FAST FACTS: '67 Dodge Coronet Station Wagon

Mike Ricketts . Chesterfield, MI


Mopar Power
Engine:
It doesn't get much better than this-a Best Machine-built 528 Hemi. The Mopar Performance crate engine had been hurt by the previous owner and then sold. Mike knew what potential lay in the injured elephant, so he carted off his newest acquisition to the gearheads at Best Machine in Warren, Michigan. The crate was exhumed down to mere nuts and bolts, leaving the bare block to be bored and align-honed. The Kong engine received a Callies-crafted 411/44-inch stroker crank. Giant Wiseco 10.5:1 compression slugs filled up the eight freshly bored cylinders. A hydraulic .576-inch lift camshaft is the brain controlling the Mopar Performance aluminum cylinder heads, which were outfitted with Indy Cylinder Head rocker arms and taut Isky springs over Manley valves. The towering single-plane intake is a la Indy Cylinder Head as well. The Holley Pro Systems 3-Circuit Dominator is the open maw for this angry beast. An MSD distributor controls the spark and throws the flame at the right times. Large Hooker headers plumb the gas out the rear, and a modified Straightline Performance air cleaner filters enough of the intake air to keep the flow good and the air clean.

Transmission:
When it comes to automatic transmissions, there are many who would proclaim the Chrysler TorqueFlite 727 as the granddaddy of bulletproof slush boxes. Cope Racing Transmissions was called to build a gearbox that could handle all the Hemi had to dish out, so after a hearty rebuild using a Griner manual valvebody, a Turbo Action 9-inch 4,500-stall converter was slid on the input shaft. A Hurst Pistol Grip Quarter Stick shifter in the cabin dictates the shifts with the yank of the wrist.

Rearend:
If it's a Hemi, it needs a Dana. That's all there is to it. A Richmond spool is spun by Moser axles with a set of 4.10 gears that turn the big DOT street slicks into inky black goo.

Horsepower & Performance:
If a Hemi isn't making more than 500 horses, it doesn't deserve to wear the nameplate; trust us, Mike's is well over that number. On 93 octane, this grocery-getter-gone-berserk launches a 1.50 60-foot time and blows past the boards at 114 mph on an 11.34 quarter-mile.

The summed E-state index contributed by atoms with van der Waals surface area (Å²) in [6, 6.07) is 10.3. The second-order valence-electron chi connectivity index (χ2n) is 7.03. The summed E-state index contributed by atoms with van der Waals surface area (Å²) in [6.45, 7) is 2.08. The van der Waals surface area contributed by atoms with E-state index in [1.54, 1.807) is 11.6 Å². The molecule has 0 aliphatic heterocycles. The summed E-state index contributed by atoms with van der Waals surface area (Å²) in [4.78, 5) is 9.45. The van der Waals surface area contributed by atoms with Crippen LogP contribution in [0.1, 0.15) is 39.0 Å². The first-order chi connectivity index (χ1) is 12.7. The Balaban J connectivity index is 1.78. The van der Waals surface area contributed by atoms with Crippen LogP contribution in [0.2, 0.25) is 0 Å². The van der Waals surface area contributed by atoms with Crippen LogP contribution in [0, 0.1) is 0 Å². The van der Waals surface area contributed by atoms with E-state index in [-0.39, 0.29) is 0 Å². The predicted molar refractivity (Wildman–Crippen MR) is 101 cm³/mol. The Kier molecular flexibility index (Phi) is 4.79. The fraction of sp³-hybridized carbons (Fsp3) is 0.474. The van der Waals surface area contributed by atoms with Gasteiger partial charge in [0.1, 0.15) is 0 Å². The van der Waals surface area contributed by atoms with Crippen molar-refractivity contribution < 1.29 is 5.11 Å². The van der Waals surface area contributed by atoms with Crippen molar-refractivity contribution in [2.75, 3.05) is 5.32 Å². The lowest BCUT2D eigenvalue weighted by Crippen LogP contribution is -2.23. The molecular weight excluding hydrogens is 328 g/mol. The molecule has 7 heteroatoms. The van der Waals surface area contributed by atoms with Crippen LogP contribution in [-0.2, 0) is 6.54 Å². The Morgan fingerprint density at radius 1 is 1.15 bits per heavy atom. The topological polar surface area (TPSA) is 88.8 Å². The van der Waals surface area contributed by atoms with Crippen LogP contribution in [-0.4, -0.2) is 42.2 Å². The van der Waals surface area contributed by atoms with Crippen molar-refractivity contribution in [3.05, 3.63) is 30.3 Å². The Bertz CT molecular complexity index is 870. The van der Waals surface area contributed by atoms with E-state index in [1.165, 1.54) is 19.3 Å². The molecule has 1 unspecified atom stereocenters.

Sure Grip
Suspension:
Getting this wagon to get up and go is like trying to domesticate a grizzly bear, it can be done, but it takes some work. Big ol' Super Stock leafs in back plant that stout Dana 60 inplace. The front is a different story. The K-Frame needed some major modification to house the Hemi underneath the hood. It was dropped a couple of inches and modified to keep the powerplant planted. The transmission crossmember needed equal attention due to the change in positioning. The power options (brakes and steering) were also swapped out for manual since this wagon was reminiscent of the Super Stockers of yesteryear.

Brakes:
Modern Wilwood discs up front with factory drums out back.

Wheels:
Cragars all the way around. The S/Ss are 15x311/42 forward and 15x7s aft.

Rubber:
The pizza-cutters up front are wrapped in Moroso 7.10x29 discs, and big fat Goodyear cheater slicks measuring 30x9 are out back.


High Impact
Body:
There's a lot of acreage here. Mike picked the wagon up from moparts.com. He knew the car was raced before, so when it came time to write checks for the B-Body (Big-Body) wagon, Mike didn't bother wasting too much on outside appearances. "It's a race car, not a show car," he says. The plain white paint was kept because it was there. The body was straight enough for Mike's needs, so it was left alone. Mike wanted to keep the wagon looking as stock as he could, so only the smallest of hints tell this sleeper is a killer.

Paint:
Factory white. It doesn't get more sleeper than this.

Interior:
When there's work to be done, you don't want a bunch of bells and whistles getting in the way. That is why Mike kept the interior accommodations at a bare minimum. The solid bench seats exemplify that. A Hurst Quarter Stick and Auto meter gauges (with the large amber shift light) are the only signs of any potential butt whooping that is about to take place. Everything is pretty much how a stripped-down Coronet wagon would come from the factory.